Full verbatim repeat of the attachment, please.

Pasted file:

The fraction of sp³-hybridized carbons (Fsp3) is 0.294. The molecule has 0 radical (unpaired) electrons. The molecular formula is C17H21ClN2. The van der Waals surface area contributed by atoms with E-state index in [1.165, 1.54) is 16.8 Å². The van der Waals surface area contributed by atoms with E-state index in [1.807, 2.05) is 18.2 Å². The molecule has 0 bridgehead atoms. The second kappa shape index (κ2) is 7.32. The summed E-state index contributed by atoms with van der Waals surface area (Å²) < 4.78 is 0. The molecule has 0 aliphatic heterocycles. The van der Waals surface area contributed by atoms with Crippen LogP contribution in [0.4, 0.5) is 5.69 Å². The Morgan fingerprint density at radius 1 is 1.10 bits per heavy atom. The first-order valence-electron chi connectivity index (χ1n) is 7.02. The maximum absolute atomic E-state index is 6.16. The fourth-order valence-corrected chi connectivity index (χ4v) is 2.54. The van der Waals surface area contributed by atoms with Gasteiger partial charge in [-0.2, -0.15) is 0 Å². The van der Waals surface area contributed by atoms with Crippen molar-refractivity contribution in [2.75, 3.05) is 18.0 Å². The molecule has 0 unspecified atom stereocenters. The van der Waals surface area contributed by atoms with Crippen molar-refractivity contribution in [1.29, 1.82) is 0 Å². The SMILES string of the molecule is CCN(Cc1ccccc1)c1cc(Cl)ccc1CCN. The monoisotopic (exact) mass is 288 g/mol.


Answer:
The fraction of sp³-hybridized carbons (Fsp3) is 0.294. The molecule has 0 radical (unpaired) electrons. The molecular formula is C17H21ClN2. The van der Waals surface area contributed by atoms with E-state index in [1.165, 1.54) is 16.8 Å². The van der Waals surface area contributed by atoms with E-state index in [1.807, 2.05) is 18.2 Å². The molecule has 0 bridgehead atoms. The second kappa shape index (κ2) is 7.32. The summed E-state index contributed by atoms with van der Waals surface area (Å²) < 4.78 is 0. The molecule has 0 aliphatic heterocycles. The van der Waals surface area contributed by atoms with Crippen LogP contribution in [0.4, 0.5) is 5.69 Å². The Morgan fingerprint density at radius 1 is 1.10 bits per heavy atom. The first-order valence-electron chi connectivity index (χ1n) is 7.02. The maximum absolute atomic E-state index is 6.16. The fourth-order valence-corrected chi connectivity index (χ4v) is 2.54. The van der Waals surface area contributed by atoms with Gasteiger partial charge in [-0.2, -0.15) is 0 Å². The van der Waals surface area contributed by atoms with Crippen molar-refractivity contribution in [2.75, 3.05) is 18.0 Å². The molecule has 0 unspecified atom stereocenters. The van der Waals surface area contributed by atoms with Crippen molar-refractivity contribution in [1.29, 1.82) is 0 Å². The SMILES string of the molecule is CCN(Cc1ccccc1)c1cc(Cl)ccc1CCN. The monoisotopic (exact) mass is 288 g/mol.